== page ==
For each virological response group, the observed overall survival was compared with the expected survival from matched age-, sex- and calendar time–specific death rates of the general population in the Netherlands, which were obtained from the bureau of statistics, using the life table method and the Wilcoxon (Gehan) test. The statistical tests were 2-sided and P < .05 was considered statistically significant. SPSS version 21.0 (SPSS Inc) was used for the statistical analyses.
In total, 530 patients were followed up for a median of 8.4 years (interquartile range [IQR], 6.4-11.4 years). Follow-up was complete in 454 patients (86%). The median age was 48 years (IQR, 42-56 years), 369 patients (70%) were male, and 192 attained SVR (36%). Thirteen patients with SVR died, resulting in a cumulative 10-year overall survival of 91.1% (95% CI, 85.5%-96.7%), which did not differ significantly from the age- and sex-matched general population (P = .57) (Figure).
In contrast, 100 patients without SVR died. The cumulative 10-year survival was 74.0% (95% CI, 71.6%-79.8%), which was significantly lower compared with the matched general population (P < .001).
Among patients with chronic HCV infection and bridging fibrosis or cirrhosis, attaining SVR was associated with survival comparable with that of the general population, whereas not attaining SVR was associated with reduced survival. The excellent survival among patients with advanced liver disease and SVR might be explained by the associations between SVR and regression of hepatic inflammation and fibrosis, reduced hepatic venous pressure gradient, reduced occurrence of hepatocellular carcinoma and liver failure, as well as reduced occurrence of diabetes mellitus, end-stage renal disease, and cardiovascular events.4,5 Even though patients with cirrhosis and SVR remain at risk for hepatocellular carcinoma, the annual hepatocellular carcinoma incidence is low and survival is substantially better compared with those without SVR.6 Competing risks could also contribute.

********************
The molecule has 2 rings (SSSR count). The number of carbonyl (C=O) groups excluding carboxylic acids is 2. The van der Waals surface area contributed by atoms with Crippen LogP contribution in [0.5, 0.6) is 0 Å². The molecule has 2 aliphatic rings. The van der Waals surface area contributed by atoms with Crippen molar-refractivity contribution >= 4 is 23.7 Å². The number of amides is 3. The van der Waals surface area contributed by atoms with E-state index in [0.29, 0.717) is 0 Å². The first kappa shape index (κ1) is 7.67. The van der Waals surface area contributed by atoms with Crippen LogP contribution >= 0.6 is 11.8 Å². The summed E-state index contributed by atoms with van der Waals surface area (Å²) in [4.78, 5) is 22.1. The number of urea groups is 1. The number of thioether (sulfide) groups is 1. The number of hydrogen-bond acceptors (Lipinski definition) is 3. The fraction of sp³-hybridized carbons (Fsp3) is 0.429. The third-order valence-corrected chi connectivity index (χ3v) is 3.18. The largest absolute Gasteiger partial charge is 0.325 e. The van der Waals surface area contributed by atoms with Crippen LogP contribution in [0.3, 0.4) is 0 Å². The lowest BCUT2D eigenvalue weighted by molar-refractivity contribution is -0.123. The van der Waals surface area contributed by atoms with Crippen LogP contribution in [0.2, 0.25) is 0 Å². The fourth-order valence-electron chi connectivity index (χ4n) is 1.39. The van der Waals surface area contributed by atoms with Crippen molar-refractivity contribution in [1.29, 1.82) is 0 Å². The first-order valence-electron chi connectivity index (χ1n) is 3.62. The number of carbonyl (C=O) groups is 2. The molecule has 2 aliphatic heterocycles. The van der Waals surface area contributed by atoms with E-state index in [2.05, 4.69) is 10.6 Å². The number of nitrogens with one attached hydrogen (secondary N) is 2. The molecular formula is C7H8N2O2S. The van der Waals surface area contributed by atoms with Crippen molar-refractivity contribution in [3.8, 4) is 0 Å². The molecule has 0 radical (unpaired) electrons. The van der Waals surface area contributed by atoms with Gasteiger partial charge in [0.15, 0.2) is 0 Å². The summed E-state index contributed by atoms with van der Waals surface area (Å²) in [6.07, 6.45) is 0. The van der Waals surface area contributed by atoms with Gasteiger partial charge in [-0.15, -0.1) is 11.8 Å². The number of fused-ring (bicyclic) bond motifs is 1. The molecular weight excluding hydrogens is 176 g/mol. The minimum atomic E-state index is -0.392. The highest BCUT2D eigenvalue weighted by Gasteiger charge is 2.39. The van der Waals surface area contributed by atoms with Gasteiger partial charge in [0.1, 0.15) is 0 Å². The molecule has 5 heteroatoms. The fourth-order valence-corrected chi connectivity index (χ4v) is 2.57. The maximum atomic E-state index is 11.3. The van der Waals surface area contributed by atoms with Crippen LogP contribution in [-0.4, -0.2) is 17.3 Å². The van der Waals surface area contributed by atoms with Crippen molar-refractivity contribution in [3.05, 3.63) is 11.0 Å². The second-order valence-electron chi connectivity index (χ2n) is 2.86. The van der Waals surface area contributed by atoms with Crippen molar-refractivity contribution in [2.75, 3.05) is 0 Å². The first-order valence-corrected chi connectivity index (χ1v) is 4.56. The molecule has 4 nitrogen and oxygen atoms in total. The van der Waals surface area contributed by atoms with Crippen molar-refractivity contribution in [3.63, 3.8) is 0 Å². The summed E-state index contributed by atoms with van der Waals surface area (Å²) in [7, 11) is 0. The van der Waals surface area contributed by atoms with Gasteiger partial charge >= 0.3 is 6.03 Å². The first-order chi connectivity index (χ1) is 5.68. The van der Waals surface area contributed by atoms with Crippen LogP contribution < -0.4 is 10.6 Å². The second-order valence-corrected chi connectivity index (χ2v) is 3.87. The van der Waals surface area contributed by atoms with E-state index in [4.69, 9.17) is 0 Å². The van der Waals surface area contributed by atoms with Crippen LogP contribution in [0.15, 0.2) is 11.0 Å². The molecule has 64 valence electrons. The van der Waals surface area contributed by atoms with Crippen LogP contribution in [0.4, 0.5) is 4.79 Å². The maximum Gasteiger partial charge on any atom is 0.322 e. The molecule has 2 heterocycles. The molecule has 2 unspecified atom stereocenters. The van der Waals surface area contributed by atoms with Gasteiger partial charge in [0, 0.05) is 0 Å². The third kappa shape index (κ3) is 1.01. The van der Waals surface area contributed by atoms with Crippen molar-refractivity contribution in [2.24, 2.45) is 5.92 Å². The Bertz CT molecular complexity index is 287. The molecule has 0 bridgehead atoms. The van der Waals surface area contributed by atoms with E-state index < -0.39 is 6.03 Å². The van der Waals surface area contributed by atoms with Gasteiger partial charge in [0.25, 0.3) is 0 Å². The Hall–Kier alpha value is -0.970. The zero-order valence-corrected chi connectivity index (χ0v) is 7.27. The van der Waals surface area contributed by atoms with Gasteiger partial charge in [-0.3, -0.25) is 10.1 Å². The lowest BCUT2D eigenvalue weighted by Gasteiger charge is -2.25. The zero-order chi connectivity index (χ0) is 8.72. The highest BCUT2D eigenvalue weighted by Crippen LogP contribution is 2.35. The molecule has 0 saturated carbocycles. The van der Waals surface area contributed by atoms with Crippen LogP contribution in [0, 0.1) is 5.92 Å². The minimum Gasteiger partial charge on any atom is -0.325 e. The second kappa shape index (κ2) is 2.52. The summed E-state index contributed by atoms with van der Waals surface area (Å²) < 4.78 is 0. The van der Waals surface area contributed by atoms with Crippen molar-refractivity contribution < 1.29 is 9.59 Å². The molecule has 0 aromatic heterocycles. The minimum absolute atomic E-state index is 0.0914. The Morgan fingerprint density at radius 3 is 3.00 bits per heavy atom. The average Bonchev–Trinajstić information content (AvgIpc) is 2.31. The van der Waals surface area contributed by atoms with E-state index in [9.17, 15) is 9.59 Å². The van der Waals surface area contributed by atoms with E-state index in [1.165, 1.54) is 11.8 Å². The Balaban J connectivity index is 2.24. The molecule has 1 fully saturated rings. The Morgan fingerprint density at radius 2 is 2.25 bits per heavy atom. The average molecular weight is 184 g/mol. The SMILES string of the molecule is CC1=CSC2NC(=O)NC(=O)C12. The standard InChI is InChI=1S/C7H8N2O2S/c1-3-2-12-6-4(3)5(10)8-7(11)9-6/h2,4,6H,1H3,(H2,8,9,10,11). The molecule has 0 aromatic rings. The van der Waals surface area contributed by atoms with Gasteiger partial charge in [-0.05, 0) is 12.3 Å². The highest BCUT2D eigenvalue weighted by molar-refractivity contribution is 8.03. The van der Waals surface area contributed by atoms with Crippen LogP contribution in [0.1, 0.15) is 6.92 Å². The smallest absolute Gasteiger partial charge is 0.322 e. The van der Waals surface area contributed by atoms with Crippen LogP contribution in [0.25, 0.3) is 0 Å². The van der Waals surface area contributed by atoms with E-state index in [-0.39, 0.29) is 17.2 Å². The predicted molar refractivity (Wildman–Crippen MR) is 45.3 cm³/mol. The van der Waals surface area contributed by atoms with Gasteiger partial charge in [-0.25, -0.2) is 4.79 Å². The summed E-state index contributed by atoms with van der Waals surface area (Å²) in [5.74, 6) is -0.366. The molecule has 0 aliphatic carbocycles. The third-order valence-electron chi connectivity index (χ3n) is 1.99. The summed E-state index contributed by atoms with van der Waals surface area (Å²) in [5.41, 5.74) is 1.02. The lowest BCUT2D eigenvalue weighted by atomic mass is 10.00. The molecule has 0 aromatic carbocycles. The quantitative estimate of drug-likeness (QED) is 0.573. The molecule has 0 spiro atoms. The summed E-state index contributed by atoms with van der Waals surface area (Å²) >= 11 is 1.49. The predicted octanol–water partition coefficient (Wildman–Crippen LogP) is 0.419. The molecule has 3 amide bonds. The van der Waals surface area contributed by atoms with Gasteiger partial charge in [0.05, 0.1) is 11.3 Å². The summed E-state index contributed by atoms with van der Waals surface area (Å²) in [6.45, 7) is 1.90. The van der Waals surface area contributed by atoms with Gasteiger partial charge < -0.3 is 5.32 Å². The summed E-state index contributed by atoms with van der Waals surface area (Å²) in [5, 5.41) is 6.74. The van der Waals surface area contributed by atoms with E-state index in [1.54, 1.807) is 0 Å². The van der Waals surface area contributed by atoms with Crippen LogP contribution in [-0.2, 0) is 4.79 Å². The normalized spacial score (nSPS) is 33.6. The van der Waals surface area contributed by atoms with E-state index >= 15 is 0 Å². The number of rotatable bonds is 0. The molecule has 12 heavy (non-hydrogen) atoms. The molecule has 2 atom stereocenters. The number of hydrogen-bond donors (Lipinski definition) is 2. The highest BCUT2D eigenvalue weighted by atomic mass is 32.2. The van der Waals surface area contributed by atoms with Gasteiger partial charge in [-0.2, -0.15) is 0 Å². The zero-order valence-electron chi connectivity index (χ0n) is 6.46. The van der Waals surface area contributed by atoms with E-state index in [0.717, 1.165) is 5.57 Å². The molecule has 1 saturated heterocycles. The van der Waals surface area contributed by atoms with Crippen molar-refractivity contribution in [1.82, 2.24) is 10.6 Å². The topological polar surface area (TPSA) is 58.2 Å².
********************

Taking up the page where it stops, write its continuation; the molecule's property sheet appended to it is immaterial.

Our study is limited by its retrospective design and restriction to general population data that only were available for the Netherlands. However, life expectancy in the Netherlands is similar to other participating countries so this is not expected to have had a major influence on our results. Also, all patients received interferon-based therapy. Thus, these results need to be confirmed when interferon-free therapy is widely used because these highly effective regimens may be administered to patients with more comorbidity and more advanced liver disease.
Corresponding Author: Adriaan J. van der Meer, MD, PhD, Department of Gastroenterology and Hepatology, Erasmus MC University Medical Center Rotterdam, Gravendijkwal 230, 3015 CE Rotterdam, the Netherlands (firstname.lastname@example.org).
Author Contributions: Drs van der Meer and Janssen had full access to all of the data in the study and take responsibility for the integrity of the data and the accuracy of the data analysis.
Study concept and design: All authors.
Acquisition, analysis, or interpretation of data: Van der Meer, Dufour, Zeuzem, Hansen, Janssen.
Drafting of the manuscript: Van der Meer, Dufour, Janssen.
Critical revision of the manuscript for important intellectual content: Van der Meer, Wedemeyer, Feld, Zeuzem, Hansen, Janssen.